Gold futures rise on safe haven bids, US dollar climbs

Frankfurt (Aug 6)  Gold prices rose during early trade in Europe today, as remarks of a possible Russian invasion of Ukraine stoked safe haven demand. Meanwhile, the US dollar is hovering at a one-year peak, in light of improving readings for the world’s top economy.

Gold futures for December delivery traded at $1 291.7 per troy ounce at 8:34 GMT on the COMEX in New York, up 0.50%. Prices ranged from $1 288.5 to $1 293.3 per troy ounce. The contract dropped 0.28% yesterday, nearing a 1.1/2-month low.

“Gold could face difficulty breaking through $1 300 because the dollar is doing really well,” Chen Min, a precious metals analyst at Jinrui Futures in Shenzhen, said for Reuters. “The only supporting factor is geopolitical tensions, and unless tensions escalate drastically over Ukraine, gold won’t be able to gain much.”

Meanwhile, September silver was up 0.10% to trade at $19.858 per troy ounce, while palladium was down 0.11% at $847.40. October platinum was up 0.14% at $1 457.90.

US economy

ISM posted its key reading on the US services sector yesterday, revealing a stark improvement. The Institute’s services PMI for July was logged at 58.7, the highest standing in more than 3 years. The result beat expectations quite handsomely and boosted the dollar further.

Positive reports for the US economy support the dollar, lifting its price against other currencies. Since gold mostly is traded in dollars, a pricier dollar means the precious metal is more expensive to other currencies, lowering its investment appeal.

Also yesterday, US factory orders were reported to have increased more than expected in June, further lifting positive sentiment for the US.

Elsewhere, Markit posted a slightly worse than expected July services PMI reading for the Eurozone, while retail sales in the Bloc were as expected in June, adding 0.4% on a monthly basis. Earlier today, however, Markit’s retail PMI reading for July was logged quite worse than last month’s, standing at 47.6, meaning the retail sector has seen a significant contraction, adding to negative sentiment after Germany, the Bloc’s top economy, posted shrinking factory orders.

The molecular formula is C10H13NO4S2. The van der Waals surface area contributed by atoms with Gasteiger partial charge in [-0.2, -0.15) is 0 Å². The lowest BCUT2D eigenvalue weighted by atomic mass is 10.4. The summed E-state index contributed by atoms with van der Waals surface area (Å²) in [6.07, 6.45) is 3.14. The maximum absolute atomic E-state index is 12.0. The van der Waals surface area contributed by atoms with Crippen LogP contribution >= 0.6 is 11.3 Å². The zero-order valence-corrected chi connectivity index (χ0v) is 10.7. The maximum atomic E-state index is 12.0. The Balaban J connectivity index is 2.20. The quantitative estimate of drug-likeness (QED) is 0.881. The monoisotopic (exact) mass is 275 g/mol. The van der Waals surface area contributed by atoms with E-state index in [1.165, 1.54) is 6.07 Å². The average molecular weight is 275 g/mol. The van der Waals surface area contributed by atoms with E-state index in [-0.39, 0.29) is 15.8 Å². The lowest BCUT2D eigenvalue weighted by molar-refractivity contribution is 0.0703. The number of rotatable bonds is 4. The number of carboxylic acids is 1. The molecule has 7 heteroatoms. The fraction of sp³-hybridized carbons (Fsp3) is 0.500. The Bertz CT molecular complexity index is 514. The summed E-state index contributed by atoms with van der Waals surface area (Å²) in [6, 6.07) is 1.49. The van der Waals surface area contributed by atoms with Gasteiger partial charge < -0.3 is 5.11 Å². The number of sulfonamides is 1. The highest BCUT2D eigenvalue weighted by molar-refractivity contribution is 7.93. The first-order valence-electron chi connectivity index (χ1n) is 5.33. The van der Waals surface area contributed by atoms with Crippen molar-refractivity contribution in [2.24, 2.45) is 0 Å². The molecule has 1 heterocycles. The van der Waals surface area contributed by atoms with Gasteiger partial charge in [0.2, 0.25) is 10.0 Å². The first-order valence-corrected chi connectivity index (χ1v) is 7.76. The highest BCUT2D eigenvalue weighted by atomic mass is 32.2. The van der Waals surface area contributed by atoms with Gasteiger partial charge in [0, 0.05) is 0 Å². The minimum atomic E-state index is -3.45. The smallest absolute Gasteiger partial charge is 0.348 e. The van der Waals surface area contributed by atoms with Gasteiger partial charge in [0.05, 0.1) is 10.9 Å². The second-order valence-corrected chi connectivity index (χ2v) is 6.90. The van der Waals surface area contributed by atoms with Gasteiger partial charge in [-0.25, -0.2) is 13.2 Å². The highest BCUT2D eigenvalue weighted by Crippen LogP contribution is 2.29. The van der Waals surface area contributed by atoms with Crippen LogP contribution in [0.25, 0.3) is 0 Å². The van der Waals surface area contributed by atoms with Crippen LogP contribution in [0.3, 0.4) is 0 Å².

As outlooks for the EU economy worsen, the euro drops in value, and the euro has a very strong opposite correlation with the US dollar, meaning a weakness for the euro translates into a strengthening for the dollar, which pressures the dollar-denominated gold.

Dollar, stocks

The US Dollar Index, which measures the greenback’s performance against six other major currencies, added 0.25% on Tuesday, on the back of improving US readings and worsening EU figures. By 8:27 GMT today the gauge was unchanged at 81.64, after reaching a 13-month high of 81.70 earlier.

US stocks continued downwards on Tuesday, after Markit’s readings were outweighed by the risk-off mentality in light of developments in Ukraine. S&P closed Tuesday’s session for a loss of 0.97%, Dow 30 had dropped 0.84%, while Nasdaq 100 was down 0.87%.

Meanwhile, assets at the SPDR Gold Trust were unchanged at 800.05 tons, the lowest level in a month, after dropping 1.8 tons on Monday.

Ukraine crisis

Polish Foreign Minister Radoslaw Sikorski suggested Russia was preparing to invade Ukraine, in light of new combat-ready Russian troops massing near the border. The Kremlin had announced military exercises would be taking place near the border, with the aim of consolidating its air force unity.

“Poland’s concerned now that tensions are increasing on the Russia-Ukraine border…and gold is grinding higher,” Bill Baruch, senior market strategist with iiTrader in Chicago, said for the Wall Street Journal.

The build up in forces on the Russian side comes as Kiev is pushing with its offensive against the pro-Russian separatists. The city council of Luhansk said on its website that two more civilians were killed, as active combat is taking place in the outskirts of the city. More than half of the Luhansk’s original 0.5 million residents have evacuated and the city itself is without power and with limited water supply.

Russia once again put the blame on Ukrainian pro-western authorities for the imminent humanitarian disaster, adding that it was ready to offer humanitarian aid to the embattled regions.

Meanwhile, Russian President Vladimir Putin called on his government to respond to the US and EU sanctions, adding that any retaliation “must be done extremely carefully to support producers and avoid harming consumers.”

The West stepped up measures against Moscow after the downing of Malaysian airliner over rebel-held territory in east Ukraine last month. The US and the UK have said that it was the pro-Russian rebels who shot down the plane, using a Russian-supplied missile.

Source: BinaryTribune